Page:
Stimulation of aquaporin-5 and transepithelial water permeability in human airway epithelium by hyperosmotic stress

  • Peter Steen Pedersen
  • Thomas Hartig Braunstein
  • Anders Jørgensen
  • Per Leganger Larsen
  • Niels-Henrik Holstein-Rathlou
  • Ole Frederiksen
Cell and Molecular Physiology

Abstract

Osmotic water permeability (Pf) was measured in spheroid-shaped human nasal airway epithelial explants pre-exposed to increasing levels of hyperosmotic stress. The fluid-filled spheroids, derived from nasal polyps, were lined by a single cell layer with the ciliated apical cell membrane facing the outside. The Pf was determined from diameter changes of the spheroids in response to changes in bathing medium osmolarity forth and back between 300 and 225 mOsm·l−1. Continuous diameter measurements also allowed determination of spontaneous fluid absorption. Hyperosmotic pretreatment (increase from 300 up to 600 mOsm·l−1) caused a time- and osmolarity-dependent increase (up to ∼1.5 times) in epithelial Pf which was of similar magnitude in cystic fibrosis (CF) and non-CF spheroids. The effect saturated at ∼450 mOsm·l−1 and at ∼24 h. Expression of aquaporin-5 (AQP5), studied by immunofluorescence and confocal microscopy, showed an increase in parallel with the increase in Pf following hyperosmotic stress. The AQP5 was localized both in cytoplasmic vesicles and in apical cell membranes. Spontaneous fluid absorption rates were equal in CF and non-CF spheroids and were not significantly influenced by hyperosmotic stress. The results suggest that hyperosmotic stress is an important activator of AQP-5 in human airway epithelium, leading to significantly increased transepithelial water permeability.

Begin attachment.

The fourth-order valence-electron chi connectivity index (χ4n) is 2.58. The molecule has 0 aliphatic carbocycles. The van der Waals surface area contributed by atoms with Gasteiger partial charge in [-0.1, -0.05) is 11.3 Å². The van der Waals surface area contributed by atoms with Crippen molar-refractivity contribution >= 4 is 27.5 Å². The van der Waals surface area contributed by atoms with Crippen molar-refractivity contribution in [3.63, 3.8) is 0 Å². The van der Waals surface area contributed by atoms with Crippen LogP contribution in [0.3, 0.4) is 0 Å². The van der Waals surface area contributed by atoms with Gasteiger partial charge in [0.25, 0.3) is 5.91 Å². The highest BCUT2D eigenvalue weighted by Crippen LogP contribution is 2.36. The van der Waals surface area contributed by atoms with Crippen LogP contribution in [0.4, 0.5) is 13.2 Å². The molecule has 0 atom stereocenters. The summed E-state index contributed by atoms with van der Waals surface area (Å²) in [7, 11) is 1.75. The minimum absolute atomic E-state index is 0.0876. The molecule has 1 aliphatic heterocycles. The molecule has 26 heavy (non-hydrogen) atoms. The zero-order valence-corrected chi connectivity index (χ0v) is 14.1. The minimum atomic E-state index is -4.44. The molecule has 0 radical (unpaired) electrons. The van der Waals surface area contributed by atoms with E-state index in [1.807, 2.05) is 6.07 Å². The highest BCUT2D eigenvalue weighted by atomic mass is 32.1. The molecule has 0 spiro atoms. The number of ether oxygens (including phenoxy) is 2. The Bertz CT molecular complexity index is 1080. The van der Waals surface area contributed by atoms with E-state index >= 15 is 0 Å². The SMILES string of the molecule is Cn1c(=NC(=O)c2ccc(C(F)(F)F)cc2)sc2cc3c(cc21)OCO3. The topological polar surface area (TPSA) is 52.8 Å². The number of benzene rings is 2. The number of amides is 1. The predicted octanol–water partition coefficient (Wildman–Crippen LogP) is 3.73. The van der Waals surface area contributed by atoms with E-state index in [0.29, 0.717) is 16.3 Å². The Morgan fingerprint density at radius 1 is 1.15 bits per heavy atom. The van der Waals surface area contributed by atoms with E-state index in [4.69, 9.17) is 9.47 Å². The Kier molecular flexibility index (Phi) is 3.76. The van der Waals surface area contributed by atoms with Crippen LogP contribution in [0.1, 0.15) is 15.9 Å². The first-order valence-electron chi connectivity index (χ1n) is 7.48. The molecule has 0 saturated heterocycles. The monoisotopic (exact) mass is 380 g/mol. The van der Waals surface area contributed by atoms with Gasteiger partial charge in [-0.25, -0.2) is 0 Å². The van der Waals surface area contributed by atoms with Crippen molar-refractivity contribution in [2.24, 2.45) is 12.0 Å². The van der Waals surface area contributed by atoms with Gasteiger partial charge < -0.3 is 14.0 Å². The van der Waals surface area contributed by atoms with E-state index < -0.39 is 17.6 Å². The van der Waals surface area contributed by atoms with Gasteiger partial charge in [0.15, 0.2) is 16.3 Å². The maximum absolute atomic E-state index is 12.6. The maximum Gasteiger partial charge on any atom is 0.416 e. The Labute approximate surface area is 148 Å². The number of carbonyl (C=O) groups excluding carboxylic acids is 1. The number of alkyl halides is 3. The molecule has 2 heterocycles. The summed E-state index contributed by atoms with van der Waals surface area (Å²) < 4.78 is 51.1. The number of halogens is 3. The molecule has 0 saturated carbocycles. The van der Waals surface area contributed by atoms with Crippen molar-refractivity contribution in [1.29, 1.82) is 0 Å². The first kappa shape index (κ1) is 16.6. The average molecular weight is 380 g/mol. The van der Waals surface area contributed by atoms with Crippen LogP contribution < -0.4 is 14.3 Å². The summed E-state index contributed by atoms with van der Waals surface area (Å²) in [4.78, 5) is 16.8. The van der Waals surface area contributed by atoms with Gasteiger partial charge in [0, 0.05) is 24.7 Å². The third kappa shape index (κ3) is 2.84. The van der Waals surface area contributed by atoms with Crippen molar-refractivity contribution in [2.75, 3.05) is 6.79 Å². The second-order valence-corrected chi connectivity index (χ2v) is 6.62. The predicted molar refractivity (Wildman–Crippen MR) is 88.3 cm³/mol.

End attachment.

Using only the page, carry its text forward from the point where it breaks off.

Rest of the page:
Keywords

Human airway epithelia Epithelial spheroids Cystic fibrosis Water permeability Fluid absorption Aquaporin-5 Hyperosmotic stress 

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Copyright information

© Springer-Verlag 2006

Authors and Affiliations

  • Peter Steen Pedersen
    • 1
    • 2
  • Thomas Hartig Braunstein
    • 2
  • Anders Jørgensen
    • 2
  • Per Leganger Larsen
    • 3
  • Niels-Henrik Holstein-Rathlou
    • 2
  • Ole Frederiksen
    • 2
  1. 1.Department of Clinical Genetics, RigshospitaletUniversity of CopenhagenCopenhagenDenmark
  2. 2.Department of Medical Physiology, The Panum InstituteUniversity of CopenhagenCopenhagenDenmark
  3. 3.Department of Otolaryngology, Head and Neck Surgery, RigshospitaletUniversity of CopenhagenCopenhagenDenmark

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